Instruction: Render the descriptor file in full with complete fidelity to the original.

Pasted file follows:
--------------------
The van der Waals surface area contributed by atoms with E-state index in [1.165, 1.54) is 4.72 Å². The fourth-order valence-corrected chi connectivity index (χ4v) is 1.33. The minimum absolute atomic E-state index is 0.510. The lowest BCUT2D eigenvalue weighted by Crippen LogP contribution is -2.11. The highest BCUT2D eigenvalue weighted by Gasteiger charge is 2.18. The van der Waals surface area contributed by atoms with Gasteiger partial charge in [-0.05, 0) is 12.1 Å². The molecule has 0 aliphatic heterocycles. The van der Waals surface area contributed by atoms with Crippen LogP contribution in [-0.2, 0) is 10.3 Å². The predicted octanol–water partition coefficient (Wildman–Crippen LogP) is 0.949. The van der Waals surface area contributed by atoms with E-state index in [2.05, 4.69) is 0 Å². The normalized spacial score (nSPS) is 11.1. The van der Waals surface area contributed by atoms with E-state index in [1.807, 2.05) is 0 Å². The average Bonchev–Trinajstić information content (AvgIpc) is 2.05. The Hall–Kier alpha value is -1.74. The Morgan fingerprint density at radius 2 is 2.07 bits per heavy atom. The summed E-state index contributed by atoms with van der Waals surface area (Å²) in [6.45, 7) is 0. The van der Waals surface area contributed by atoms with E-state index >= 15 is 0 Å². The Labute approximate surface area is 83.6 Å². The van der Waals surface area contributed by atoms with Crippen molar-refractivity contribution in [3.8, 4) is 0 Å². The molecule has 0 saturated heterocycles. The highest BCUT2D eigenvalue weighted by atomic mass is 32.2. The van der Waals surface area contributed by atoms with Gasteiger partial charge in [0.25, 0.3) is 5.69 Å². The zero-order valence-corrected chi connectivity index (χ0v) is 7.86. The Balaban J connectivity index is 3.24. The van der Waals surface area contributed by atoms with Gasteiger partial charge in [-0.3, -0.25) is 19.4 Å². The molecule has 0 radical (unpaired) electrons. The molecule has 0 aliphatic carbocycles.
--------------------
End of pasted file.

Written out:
The van der Waals surface area contributed by atoms with E-state index in [1.165, 1.54) is 4.72 Å². The fourth-order valence-corrected chi connectivity index (χ4v) is 1.33. The minimum absolute atomic E-state index is 0.510. The lowest BCUT2D eigenvalue weighted by Crippen LogP contribution is -2.11. The highest BCUT2D eigenvalue weighted by Gasteiger charge is 2.18. The van der Waals surface area contributed by atoms with Gasteiger partial charge in [-0.05, 0) is 12.1 Å². The molecule has 0 aliphatic heterocycles. The van der Waals surface area contributed by atoms with Crippen LogP contribution in [-0.2, 0) is 10.3 Å². The predicted octanol–water partition coefficient (Wildman–Crippen LogP) is 0.949. The van der Waals surface area contributed by atoms with E-state index in [2.05, 4.69) is 0 Å². The normalized spacial score (nSPS) is 11.1. The van der Waals surface area contributed by atoms with E-state index in [1.807, 2.05) is 0 Å². The average Bonchev–Trinajstić information content (AvgIpc) is 2.05. The Hall–Kier alpha value is -1.74. The Morgan fingerprint density at radius 2 is 2.07 bits per heavy atom. The summed E-state index contributed by atoms with van der Waals surface area (Å²) in [6.45, 7) is 0. The van der Waals surface area contributed by atoms with E-state index >= 15 is 0 Å². The Labute approximate surface area is 83.6 Å². The van der Waals surface area contributed by atoms with Crippen molar-refractivity contribution in [3.8, 4) is 0 Å². The molecule has 0 saturated heterocycles. The highest BCUT2D eigenvalue weighted by atomic mass is 32.2. The van der Waals surface area contributed by atoms with Gasteiger partial charge in [0.25, 0.3) is 5.69 Å². The zero-order valence-corrected chi connectivity index (χ0v) is 7.86. The Balaban J connectivity index is 3.24. The van der Waals surface area contributed by atoms with Gasteiger partial charge in [-0.3, -0.25) is 19.4 Å². The molecule has 0 radical (unpaired) electrons. The molecule has 0 aliphatic carbocycles.